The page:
When Delhi Township voters step into the voting booth on May 6, they'll decide the fate of a police levy aimed at raising more than $1.16 million per year.
The levy is a 5-year levy, valued at $2.49 million. That will cost homeowners $87.15 a year for each $100,000 a home is worth.
This is the first time in a long time that Delhi voters are being asked to pass a police levy. The last time one passed was in 2005. That levy was also a 5-year levy. The money from that was stretched by police officials for 9 years.
However, with rising expenses, flat revenue and a rising crime rate, the time has come to ask voters for help again.
The township has a little less than 30,000 residents, and to protect them, 29 police officers.
"My main thing is to keep intact what we have and be able to provide the best possible services that we can with what we do have," said Delhi Township Police Chief Jim Howarth.
That's exactly what the levy is designed to do. It's all about maintaining what they already have.
"We're basically at bare bones as far as our staffing levels. It'll maintain our 29 sworn officers that we have. It'll maintain our civilian staff," said Howarth.
Major crimes like robbery, rape and burglary are up 25 percent in Delhi since the last levy passed. On top of that, Delhi borders one of Cincinnati's busiest police districts. Last year, District 3 had the city's highest murder rate and calls for service.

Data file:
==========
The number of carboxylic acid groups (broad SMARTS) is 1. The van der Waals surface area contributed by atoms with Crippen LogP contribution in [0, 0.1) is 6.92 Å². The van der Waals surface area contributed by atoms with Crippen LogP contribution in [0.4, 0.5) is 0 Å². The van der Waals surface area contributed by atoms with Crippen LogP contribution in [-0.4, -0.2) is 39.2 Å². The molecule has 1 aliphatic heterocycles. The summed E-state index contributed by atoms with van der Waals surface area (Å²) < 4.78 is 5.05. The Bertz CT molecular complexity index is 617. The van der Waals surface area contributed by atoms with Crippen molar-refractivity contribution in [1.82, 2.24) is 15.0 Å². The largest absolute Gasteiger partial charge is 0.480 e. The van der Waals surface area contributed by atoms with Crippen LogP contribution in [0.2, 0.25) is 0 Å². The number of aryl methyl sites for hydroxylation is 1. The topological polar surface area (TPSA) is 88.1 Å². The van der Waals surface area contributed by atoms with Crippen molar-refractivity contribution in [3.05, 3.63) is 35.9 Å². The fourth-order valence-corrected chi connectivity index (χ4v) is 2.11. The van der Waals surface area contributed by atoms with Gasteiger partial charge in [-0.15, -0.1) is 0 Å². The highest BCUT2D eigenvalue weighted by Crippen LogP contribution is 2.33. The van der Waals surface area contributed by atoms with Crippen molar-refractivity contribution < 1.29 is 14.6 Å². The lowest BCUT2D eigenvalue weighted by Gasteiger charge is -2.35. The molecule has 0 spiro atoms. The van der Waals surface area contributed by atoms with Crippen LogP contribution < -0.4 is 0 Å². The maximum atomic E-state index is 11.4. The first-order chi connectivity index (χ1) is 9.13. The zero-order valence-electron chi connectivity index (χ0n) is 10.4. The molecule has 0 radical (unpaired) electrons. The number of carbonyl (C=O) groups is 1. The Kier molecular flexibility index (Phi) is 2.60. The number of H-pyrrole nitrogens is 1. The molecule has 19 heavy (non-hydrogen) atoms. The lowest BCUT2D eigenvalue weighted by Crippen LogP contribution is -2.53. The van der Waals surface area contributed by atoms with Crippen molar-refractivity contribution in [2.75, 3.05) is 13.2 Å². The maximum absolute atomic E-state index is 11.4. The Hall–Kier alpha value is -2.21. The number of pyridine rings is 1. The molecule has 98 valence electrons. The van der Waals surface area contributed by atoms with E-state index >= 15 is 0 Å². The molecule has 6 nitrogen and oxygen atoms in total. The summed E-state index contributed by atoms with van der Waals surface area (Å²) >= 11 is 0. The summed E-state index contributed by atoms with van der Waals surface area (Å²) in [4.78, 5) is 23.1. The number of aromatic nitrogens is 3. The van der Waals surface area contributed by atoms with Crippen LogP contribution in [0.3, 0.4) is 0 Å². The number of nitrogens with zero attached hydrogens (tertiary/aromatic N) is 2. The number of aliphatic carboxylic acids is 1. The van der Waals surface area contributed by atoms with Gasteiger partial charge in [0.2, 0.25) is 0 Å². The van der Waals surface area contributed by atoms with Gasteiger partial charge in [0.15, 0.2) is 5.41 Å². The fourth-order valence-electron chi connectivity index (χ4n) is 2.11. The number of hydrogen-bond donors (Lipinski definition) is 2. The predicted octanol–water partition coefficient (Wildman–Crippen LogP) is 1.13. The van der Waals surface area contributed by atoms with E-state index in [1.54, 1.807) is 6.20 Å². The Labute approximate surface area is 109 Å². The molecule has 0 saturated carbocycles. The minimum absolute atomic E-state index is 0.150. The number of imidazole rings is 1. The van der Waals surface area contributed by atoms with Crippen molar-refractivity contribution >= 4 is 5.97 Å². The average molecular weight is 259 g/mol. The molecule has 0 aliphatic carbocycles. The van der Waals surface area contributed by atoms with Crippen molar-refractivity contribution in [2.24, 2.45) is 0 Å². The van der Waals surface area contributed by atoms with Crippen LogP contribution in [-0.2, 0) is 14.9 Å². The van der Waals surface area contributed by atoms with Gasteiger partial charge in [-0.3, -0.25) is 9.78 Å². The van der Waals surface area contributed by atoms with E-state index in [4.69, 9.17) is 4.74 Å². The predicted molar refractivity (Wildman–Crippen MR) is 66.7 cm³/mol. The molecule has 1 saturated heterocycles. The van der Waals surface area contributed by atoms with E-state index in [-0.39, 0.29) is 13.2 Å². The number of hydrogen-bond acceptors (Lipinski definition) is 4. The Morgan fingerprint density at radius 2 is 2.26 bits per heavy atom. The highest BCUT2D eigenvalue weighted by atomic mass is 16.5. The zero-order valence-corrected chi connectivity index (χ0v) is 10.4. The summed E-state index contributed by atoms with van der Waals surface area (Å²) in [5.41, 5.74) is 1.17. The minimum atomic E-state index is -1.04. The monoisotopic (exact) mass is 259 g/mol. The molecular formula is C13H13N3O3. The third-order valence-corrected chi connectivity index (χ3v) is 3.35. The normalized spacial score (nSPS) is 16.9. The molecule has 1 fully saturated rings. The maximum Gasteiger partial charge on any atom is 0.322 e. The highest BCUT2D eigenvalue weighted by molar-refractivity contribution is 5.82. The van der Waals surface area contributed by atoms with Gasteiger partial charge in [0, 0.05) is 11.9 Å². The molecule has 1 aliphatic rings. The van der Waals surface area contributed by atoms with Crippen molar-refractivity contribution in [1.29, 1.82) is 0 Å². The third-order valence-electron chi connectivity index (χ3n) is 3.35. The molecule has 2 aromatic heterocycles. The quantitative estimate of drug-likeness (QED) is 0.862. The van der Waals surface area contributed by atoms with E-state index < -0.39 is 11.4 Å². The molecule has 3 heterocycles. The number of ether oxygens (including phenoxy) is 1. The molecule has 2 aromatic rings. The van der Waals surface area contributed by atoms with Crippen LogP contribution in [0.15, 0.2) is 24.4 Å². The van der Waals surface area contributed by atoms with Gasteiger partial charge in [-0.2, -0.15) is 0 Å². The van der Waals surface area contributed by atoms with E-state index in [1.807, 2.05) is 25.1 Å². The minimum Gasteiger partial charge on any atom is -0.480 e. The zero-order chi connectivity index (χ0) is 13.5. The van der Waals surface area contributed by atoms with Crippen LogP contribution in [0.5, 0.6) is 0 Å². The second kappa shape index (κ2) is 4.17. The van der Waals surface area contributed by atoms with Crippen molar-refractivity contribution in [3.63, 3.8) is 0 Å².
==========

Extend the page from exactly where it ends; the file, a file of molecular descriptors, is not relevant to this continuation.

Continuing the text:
"To me, it's a cheap insurance policy to protect our homes, protect ourselves and protect that way of living," said Rose Stertz, chairperson for Citizens for a Better Delhi.
Stertz has worked to spread the message and educate about the levy.
"I think everybody's taxed to death. We are on fixed incomes, I understand that. A lot of our seniors are on fixed incomes. We can't afford not to do that," said Stertz.
But, in the end, its fate is up to the voters.
If it doesn't pass over the course of the next few elections, maintaining officer levels won't happen and cuts are imminent come 2016.
"Unfortunately, I hate to say it's personnel cuts, but 88 to 90 percent of my budget in 2013 is all personnel-related between salaries, health insurance, workers comp, retirement," Howarth told FOX19.
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